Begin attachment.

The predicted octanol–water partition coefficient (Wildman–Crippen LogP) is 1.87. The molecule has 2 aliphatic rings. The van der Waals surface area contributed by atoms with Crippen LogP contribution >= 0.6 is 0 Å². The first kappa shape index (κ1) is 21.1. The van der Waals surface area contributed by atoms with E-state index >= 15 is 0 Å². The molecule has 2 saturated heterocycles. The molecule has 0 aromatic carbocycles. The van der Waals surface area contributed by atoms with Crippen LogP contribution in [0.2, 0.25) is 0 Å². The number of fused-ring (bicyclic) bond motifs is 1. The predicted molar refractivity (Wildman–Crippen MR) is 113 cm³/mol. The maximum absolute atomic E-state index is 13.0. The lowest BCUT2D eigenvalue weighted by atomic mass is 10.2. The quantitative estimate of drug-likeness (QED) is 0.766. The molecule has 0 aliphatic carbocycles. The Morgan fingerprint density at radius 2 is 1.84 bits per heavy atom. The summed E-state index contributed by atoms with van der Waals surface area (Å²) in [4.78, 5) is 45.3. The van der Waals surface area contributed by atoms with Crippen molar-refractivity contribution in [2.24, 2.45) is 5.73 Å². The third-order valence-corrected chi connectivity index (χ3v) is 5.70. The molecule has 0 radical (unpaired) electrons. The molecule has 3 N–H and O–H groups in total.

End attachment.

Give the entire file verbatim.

The predicted octanol–water partition coefficient (Wildman–Crippen LogP) is 1.87. The molecule has 2 aliphatic rings. The van der Waals surface area contributed by atoms with Crippen LogP contribution >= 0.6 is 0 Å². The first kappa shape index (κ1) is 21.1. The van der Waals surface area contributed by atoms with E-state index >= 15 is 0 Å². The molecule has 2 saturated heterocycles. The molecule has 0 aromatic carbocycles. The van der Waals surface area contributed by atoms with Crippen LogP contribution in [0.2, 0.25) is 0 Å². The number of fused-ring (bicyclic) bond motifs is 1. The predicted molar refractivity (Wildman–Crippen MR) is 113 cm³/mol. The maximum absolute atomic E-state index is 13.0. The lowest BCUT2D eigenvalue weighted by atomic mass is 10.2. The quantitative estimate of drug-likeness (QED) is 0.766. The molecule has 0 aliphatic carbocycles. The Morgan fingerprint density at radius 2 is 1.84 bits per heavy atom. The summed E-state index contributed by atoms with van der Waals surface area (Å²) in [4.78, 5) is 45.3. The van der Waals surface area contributed by atoms with Crippen molar-refractivity contribution in [2.24, 2.45) is 5.73 Å². The third-order valence-corrected chi connectivity index (χ3v) is 5.70. The molecule has 0 radical (unpaired) electrons. The molecule has 3 N–H and O–H groups in total.